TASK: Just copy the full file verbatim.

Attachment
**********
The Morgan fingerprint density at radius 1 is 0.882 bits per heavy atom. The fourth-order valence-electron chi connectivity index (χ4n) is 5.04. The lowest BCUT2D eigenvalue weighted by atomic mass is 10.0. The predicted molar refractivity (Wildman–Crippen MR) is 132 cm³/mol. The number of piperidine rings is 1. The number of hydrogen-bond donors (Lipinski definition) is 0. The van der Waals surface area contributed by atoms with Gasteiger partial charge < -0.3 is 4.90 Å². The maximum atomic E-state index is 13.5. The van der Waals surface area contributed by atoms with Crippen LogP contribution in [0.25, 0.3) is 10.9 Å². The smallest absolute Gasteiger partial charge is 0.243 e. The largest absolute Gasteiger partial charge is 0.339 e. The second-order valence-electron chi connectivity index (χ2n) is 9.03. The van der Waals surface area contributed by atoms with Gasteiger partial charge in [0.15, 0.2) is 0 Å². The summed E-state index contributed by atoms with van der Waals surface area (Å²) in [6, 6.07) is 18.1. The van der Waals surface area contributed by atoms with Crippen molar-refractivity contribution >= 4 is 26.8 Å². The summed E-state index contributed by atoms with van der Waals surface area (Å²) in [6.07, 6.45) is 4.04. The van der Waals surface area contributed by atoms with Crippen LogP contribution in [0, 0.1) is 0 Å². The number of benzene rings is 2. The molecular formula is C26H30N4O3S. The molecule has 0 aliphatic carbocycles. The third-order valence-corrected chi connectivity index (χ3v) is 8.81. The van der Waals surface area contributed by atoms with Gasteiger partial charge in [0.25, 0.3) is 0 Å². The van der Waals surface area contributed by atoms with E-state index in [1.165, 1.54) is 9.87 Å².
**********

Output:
The Morgan fingerprint density at radius 1 is 0.882 bits per heavy atom. The fourth-order valence-electron chi connectivity index (χ4n) is 5.04. The lowest BCUT2D eigenvalue weighted by atomic mass is 10.0. The predicted molar refractivity (Wildman–Crippen MR) is 132 cm³/mol. The number of piperidine rings is 1. The number of hydrogen-bond donors (Lipinski definition) is 0. The van der Waals surface area contributed by atoms with Gasteiger partial charge < -0.3 is 4.90 Å². The maximum atomic E-state index is 13.5. The van der Waals surface area contributed by atoms with Crippen LogP contribution in [0.25, 0.3) is 10.9 Å². The smallest absolute Gasteiger partial charge is 0.243 e. The largest absolute Gasteiger partial charge is 0.339 e. The second-order valence-electron chi connectivity index (χ2n) is 9.03. The van der Waals surface area contributed by atoms with Gasteiger partial charge in [0.15, 0.2) is 0 Å². The summed E-state index contributed by atoms with van der Waals surface area (Å²) in [6, 6.07) is 18.1. The van der Waals surface area contributed by atoms with Crippen molar-refractivity contribution >= 4 is 26.8 Å². The summed E-state index contributed by atoms with van der Waals surface area (Å²) in [6.07, 6.45) is 4.04. The van der Waals surface area contributed by atoms with Crippen LogP contribution in [0, 0.1) is 0 Å². The number of benzene rings is 2. The molecular formula is C26H30N4O3S. The molecule has 0 aliphatic carbocycles. The third-order valence-corrected chi connectivity index (χ3v) is 8.81. The van der Waals surface area contributed by atoms with Gasteiger partial charge in [0.25, 0.3) is 0 Å². The van der Waals surface area contributed by atoms with E-state index in [1.165, 1.54) is 9.87 Å².